logo.jpg (12379 bytes)

TRADITIONAL DWELLINGS AND SETTLEMENTS REVIEW

IASTE Home

People
Staff
Advisory Board

Conferences
2008 Conference
Past Conferences

Publications
TDSR
Working Paper Series
Books
Outreach Videos

Ordering Information

Links To Related Organizations

Search

Back issues can be ordered for $22.50

Volume 8.2

TWO MISSIONS: CASE STUDIES IN THE MEANING OF TRADITION IN CONTEMPORARY DEVELOPMENT IN SOUTH AFRICA
Derek Japha and Vivienne Japha
This paper presents case studies of two mission settlements to examine different aspects of the prospects for traditional environments in contemporary South Africa and their uses in contemporary development.  The paper is divided into two main sections and a conclusion, each section dealing with one of the case studies.  These studies begin with a description of the history of each mission, illustrating each as a “traditional” vernacular landscape.  The changing meanings of “tradition” arising from this history are then addressed, and the different role and significance of “tradition” in the likely trajectory of contemporary development that can be expected in each case is discussed.

HOUSE ARCHITECTURE AND FAMILY FORM: THE ORIGIN OF VERNACULAR TRADITIONS IN EARLY MODERN JAPAN
Laurel L. Cornell
The “traditional Japanese house” is often thought of as a light, airy structure, built of wood, with sliding paper walls (fusuma), translucent paper windows (shoji), straw-matted floors (tatami), and an elaborated display alcove (tokonoma).  This paper argues that such a building is no more characteristic of peasant life in early modern Japan than is the “traditional Japanese family.”  Both are creations which came into existence during the early modern period (1600-1868), but which only reached their fullest realization at the beginning of this century.  This paper uses a variety of sources, including maps and housing surveys, to trace the intertwined emergence of these two forms.

SOVIET ORIENTALISM: SOCIALIST REALISM AND BUILT TRADITION
Greg Castillo
The cultural practices of the Soviet Union in consolidating its eastern empire after the 1917 revolution bear a striking, yet largely unexplored, resemblance to practices that have been well documented in the West as colonialist and Orientalist.  Under an imperative to remake “backward” societies in the image of socialism, cultural authorities monumentalized the forms of vernacular design to symbolize the regional identity of peoples, at the same time they were eliminating the social and political strikers that underpinned vernacular traditions.  The paper studies these practices both in the construction of high-profile individual buildings and in terms of a more general attack on regional urban forms.  The calculated use of regional folk tradition largely disappeared in the years after Stalin’s death.  But modern variants have reemerged since the late 1960s in ways that border on kitsch.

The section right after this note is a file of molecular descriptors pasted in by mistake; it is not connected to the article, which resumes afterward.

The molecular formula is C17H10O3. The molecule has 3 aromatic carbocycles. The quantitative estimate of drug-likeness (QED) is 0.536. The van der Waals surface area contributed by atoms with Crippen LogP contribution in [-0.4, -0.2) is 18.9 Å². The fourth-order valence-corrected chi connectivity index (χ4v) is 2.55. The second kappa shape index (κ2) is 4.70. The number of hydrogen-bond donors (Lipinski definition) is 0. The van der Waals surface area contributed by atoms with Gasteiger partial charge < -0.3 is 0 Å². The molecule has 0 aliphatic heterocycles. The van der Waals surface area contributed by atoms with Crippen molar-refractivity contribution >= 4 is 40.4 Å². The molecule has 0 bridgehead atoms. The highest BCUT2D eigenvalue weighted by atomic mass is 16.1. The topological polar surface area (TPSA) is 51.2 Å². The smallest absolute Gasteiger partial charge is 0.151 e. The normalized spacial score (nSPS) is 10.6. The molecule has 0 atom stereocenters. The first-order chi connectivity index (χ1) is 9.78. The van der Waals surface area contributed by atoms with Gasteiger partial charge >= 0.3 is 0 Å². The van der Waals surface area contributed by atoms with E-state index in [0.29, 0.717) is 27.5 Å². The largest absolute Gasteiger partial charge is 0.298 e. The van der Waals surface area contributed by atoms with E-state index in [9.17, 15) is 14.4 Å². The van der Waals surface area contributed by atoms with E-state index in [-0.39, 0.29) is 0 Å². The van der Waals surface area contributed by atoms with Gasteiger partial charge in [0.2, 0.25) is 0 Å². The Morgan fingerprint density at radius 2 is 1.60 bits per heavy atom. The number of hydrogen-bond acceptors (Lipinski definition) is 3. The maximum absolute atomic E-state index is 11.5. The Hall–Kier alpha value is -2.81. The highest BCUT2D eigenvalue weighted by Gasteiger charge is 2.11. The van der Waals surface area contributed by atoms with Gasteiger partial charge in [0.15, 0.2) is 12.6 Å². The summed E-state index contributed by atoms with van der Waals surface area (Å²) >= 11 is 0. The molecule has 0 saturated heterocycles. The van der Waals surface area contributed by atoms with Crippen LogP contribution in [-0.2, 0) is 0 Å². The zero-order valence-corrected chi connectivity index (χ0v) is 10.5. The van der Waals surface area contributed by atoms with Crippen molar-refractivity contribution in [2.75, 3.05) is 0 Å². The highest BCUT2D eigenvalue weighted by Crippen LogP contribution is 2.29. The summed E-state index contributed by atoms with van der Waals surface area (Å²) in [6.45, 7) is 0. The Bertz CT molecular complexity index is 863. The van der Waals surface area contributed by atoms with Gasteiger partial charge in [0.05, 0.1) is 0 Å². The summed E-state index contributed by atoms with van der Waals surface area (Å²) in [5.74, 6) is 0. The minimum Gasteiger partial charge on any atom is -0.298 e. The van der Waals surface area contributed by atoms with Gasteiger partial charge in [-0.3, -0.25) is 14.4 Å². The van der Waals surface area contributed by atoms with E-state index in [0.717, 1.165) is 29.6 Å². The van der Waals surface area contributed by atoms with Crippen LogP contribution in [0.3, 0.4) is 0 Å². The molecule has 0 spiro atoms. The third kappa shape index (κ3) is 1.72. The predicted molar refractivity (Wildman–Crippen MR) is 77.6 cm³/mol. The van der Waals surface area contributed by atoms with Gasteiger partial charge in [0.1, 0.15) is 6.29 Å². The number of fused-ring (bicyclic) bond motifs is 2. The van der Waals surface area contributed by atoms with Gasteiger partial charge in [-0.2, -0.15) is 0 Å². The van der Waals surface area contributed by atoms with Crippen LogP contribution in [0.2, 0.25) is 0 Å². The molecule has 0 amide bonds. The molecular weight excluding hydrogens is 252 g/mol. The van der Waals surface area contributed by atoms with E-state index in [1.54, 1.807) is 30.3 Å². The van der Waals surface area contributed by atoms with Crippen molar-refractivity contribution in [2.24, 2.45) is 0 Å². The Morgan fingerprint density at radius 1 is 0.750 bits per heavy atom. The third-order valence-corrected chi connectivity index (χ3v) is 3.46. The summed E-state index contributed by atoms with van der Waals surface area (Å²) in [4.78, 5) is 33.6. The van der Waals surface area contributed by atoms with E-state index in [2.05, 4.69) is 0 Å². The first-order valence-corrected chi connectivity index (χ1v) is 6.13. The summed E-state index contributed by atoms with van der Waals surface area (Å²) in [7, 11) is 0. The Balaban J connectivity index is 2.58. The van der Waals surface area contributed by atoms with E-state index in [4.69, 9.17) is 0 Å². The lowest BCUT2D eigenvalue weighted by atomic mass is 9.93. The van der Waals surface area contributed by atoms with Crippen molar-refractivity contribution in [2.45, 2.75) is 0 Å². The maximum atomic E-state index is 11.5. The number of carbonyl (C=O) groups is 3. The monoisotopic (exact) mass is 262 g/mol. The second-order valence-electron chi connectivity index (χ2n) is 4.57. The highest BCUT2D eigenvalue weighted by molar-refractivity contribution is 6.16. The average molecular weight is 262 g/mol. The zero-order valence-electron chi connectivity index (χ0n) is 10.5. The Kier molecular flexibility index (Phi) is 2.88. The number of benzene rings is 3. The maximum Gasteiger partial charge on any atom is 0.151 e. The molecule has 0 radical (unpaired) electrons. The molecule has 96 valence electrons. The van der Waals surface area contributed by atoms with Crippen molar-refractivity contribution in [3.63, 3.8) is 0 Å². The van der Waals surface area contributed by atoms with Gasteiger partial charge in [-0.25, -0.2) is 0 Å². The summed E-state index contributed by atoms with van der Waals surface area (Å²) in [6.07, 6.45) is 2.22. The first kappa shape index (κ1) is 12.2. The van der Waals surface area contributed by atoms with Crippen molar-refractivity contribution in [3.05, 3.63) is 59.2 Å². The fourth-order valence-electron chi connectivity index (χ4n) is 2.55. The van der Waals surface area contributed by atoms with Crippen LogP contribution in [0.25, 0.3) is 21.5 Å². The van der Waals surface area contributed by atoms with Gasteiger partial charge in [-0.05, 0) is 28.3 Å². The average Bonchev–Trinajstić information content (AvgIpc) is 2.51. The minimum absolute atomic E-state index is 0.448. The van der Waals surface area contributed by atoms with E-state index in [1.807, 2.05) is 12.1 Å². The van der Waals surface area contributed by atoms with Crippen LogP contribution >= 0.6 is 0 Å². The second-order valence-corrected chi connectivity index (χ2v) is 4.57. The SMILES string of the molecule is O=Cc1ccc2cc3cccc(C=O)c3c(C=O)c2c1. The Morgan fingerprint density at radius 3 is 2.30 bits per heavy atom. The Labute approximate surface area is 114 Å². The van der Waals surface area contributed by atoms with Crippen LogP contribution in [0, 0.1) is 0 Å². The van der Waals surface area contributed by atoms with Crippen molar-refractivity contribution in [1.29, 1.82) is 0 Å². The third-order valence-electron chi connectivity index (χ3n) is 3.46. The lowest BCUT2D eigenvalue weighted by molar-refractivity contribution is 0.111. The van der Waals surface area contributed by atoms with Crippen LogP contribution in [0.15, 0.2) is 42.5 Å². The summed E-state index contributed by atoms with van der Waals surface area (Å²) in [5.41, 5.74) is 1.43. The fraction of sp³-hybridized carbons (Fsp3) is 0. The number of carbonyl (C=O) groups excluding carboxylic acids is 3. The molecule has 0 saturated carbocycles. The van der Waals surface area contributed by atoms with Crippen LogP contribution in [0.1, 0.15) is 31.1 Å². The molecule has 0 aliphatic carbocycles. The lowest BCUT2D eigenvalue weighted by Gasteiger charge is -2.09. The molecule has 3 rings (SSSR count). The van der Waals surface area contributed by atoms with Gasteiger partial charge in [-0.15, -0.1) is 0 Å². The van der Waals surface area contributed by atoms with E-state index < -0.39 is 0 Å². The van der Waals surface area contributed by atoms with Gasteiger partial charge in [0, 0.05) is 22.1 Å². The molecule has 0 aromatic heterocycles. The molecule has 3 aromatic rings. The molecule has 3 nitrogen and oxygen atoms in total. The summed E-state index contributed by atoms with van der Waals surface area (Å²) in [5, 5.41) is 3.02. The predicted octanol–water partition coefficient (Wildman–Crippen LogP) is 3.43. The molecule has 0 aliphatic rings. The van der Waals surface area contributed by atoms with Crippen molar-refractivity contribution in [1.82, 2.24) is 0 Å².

TRADITIONAL ENVIRONMENTS AND THE NEW URBANISM: A REGIONAL AND HISTORICAL CRITIQUE
Nina Veregge
This paper uses an analysis of the public/private interface in towns in Sonora, Mexico during the late-colonial and Porfirian eras to examine New Urbanism’s use of traditional environments as design precedent for public space.  It begins by exposing the cultural and historical limitations of New Urbanism’s “traditional American town” and asserting that understanding the historical conditions and regional particularity of social production of the built environment is requisite to an informed use of historical precedent in design.  Following an outline of the historical context for urban transformations in the Mexican Northwest, and an introduction to the methods used, an analysis of changes in the public/private interface in the towns of Alamos and Hermosillo is presented.  The concluding discussion summarizes the argument that a regional “new” urbanism of the Greater Southwest must be accountable to the region’s social history.

SUAKIN: ON REVIVING AN ANCIENT RED SEA PORT CITY
Abdel Rahim Salim
The island town of Suakin served as a gateway for trade and culture on the East African coast of the Red Sea for centuries.  After a new harbor, Port Sudan, was built nearby in 1905-1909, however, the town was largely abandoned.  Since that time attempts to save its architectural relics have alternated with periods of resignation that these treasures would be left to deteriorate.  Over the years a lack of funds and legal obstacles have largely prevented the implementation of preservation and reconstruction proposals.  This paper describes a new proposal, with a different approach and strategy, aimed at overcoming these recurrent obstacles.  Suakin can still be revived despite the already-great extent of its decay.